Montreal’s modernist masterpieces – The Washington Post


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In Old Montreal, historical landmarks, European charm and tourists

Strolling around Old Montreal (Vieux-Montréal)—with its cobblestone streets, archaeological sites and imposing stone buildings—is a window to the city’s centuries-old past.

In 1642, a group of French missionaries founded the city at Place Royale, in the heart of what’s now considered Old Montreal, on land that had been used as a camping spot by Algonquins, Hurons and Iroquois. The French named their settlement Ville-Marie, after the Virgin Mary, and dedicated the site to “the glory of God and the salvation of the Indians.” Today, visitors to the Pointe-à-Callière Montréal Archeology and History Complex, built on the site where Ville-Marie was established, can learn about the city’s origins and about the First Nations people who predated it.

A short walk away is the Notre-Dame Basilica, a resplendent Gothic Revival-style church designed by New York architect James O’Donnell and completed in 1829. The soaring, vaulted interiors feature gold-leaf ornamentation, a Casavant Frères pipe organ and stained -glass windows that depict the history of the city. O’Donnell, a Protestant, allegedly converted to Catholicism to be buried there.

Rising 150 feet above the Old Port is the Montreal Clock Tower, built between 1919 and 1922 to commemorate the seamen who died during World War I. In the summer, visitors can climb 192 steps to the top, which offers views of the city’s skyline and the St. Lawrence River.

As atmospheric as the area can be — especially during the warmer months, when cafes overflow onto streets and colorful parasols dot the Clock Tower Beach — the crowds can seriously spoil the mood. And with tourist attractions such as zip lines and haunted houses popping up, you may want to skip Old Montreal altogether and discover some of the city’s other architectural treasures.

Elsewhere in Montreal, relatively unknown modernist masterpieces

In 1967, the six-month-long International and Universal Exposition in Montreal drew about 50 million people to a pair of islands constructed in the St. Lawrence River to display futuristic exhibitions organized around the theme of “Man and His World.”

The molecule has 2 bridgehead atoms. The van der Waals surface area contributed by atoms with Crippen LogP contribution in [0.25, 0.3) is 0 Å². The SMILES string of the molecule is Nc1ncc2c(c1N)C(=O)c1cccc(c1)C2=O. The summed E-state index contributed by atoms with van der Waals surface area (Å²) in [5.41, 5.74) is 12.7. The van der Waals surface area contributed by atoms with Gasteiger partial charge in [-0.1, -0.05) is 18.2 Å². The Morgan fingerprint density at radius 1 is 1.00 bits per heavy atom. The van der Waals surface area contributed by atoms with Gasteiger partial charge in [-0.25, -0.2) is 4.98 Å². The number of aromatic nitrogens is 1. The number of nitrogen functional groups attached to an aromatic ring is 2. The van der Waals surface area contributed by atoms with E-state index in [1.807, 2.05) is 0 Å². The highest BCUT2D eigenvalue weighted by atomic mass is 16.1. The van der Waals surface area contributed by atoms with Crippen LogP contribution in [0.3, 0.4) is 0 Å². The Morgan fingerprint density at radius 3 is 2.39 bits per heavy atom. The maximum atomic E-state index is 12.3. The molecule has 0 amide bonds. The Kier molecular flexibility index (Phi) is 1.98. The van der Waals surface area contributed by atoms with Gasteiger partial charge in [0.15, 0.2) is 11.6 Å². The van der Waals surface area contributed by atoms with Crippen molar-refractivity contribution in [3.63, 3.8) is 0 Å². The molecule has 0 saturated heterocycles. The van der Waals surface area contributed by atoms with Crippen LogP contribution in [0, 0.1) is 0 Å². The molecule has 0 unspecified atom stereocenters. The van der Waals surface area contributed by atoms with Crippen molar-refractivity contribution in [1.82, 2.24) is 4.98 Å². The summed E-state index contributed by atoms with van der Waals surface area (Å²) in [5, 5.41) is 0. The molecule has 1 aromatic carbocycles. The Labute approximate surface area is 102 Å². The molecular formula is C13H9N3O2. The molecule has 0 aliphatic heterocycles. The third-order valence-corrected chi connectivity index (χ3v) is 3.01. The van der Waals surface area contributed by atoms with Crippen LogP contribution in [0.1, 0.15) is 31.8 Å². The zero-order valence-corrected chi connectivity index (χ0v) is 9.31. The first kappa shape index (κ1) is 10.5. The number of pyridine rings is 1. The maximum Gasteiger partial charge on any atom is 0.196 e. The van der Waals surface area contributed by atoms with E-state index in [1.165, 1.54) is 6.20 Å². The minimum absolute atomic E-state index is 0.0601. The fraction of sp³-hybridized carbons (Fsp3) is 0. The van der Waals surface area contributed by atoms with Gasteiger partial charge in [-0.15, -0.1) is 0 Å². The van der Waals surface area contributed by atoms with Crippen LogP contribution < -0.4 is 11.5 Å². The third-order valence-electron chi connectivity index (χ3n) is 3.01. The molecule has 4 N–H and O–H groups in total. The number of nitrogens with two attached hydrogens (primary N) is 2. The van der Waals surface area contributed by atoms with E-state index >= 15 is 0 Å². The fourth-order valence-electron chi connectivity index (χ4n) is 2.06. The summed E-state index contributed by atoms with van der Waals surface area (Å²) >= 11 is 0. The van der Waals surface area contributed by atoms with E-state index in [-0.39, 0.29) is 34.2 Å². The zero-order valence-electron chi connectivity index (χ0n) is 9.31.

Gleaming buildings designed by world-renowned architects went up in other parts of the city, and the subway system — a wonder in its own right, with Brutalist stations and public art — was completed just in time for the big event.

Today, most of the expo’s original sites and pavilions have disappeared. But several key landmarks remain. Located within the grounds of Parc Jean-Drapeau on St. Helen’s Island is the Montreal Biosphere, a geodesic dome designed by American architect Buckminster Fuller to serve as the US pavilion. During the expo, the energy-efficient dome housed garden displays and environmental exhibitions; today, it’s a museum that explores themes such as climate change, meteorology and global warming.

Also on the grounds of Parc Jean-Drapeau is the Montreal Casino, which occupies three buildings, two of which are former pavilions from Expo 67. In 2013, a $300 million makeover was completed, and it included a sculpturelike metallic exterior that pays homage to the angular design of the original French pavilion.

One of the most striking interpretations of the expo’s “Man and His World” theme is Habitat 67, a jumble of residential complexes designed by Israeli Canadian architect Moshe Safdie. A utopian vision for urban design, the structure includes 148 residences made up of 354 identical cubes with porthole-like windows and private terraces. During the summer, visitors can take 90-minute guided tours.

Fans of modernist architecture might want to make a pilgrimage to Nuns’ Island to see a gas station designed by architectural master Ludwig Mies van der Rohe. With a sleek roof that offered shelter from the elements, the boxy brick-and-glass structure was held up as a model for service-station design. The building operated as a gas station until 2008; these days, it’s a community center, newly reimagined by architect Éric Gauthier.

Reid is a writer based in New York City. Her website is siobhanreid.com. Find her on Instagram: @siobhanmreid.

Potential travelers should take local and national public health guidelines regarding the pandemic into consideration before planning any trips. Travel health notice information can be found on the Centers for Disease Control and Prevention’s interactive map showing travel recommendations by destination and the CDC’s travel health notice webpage.



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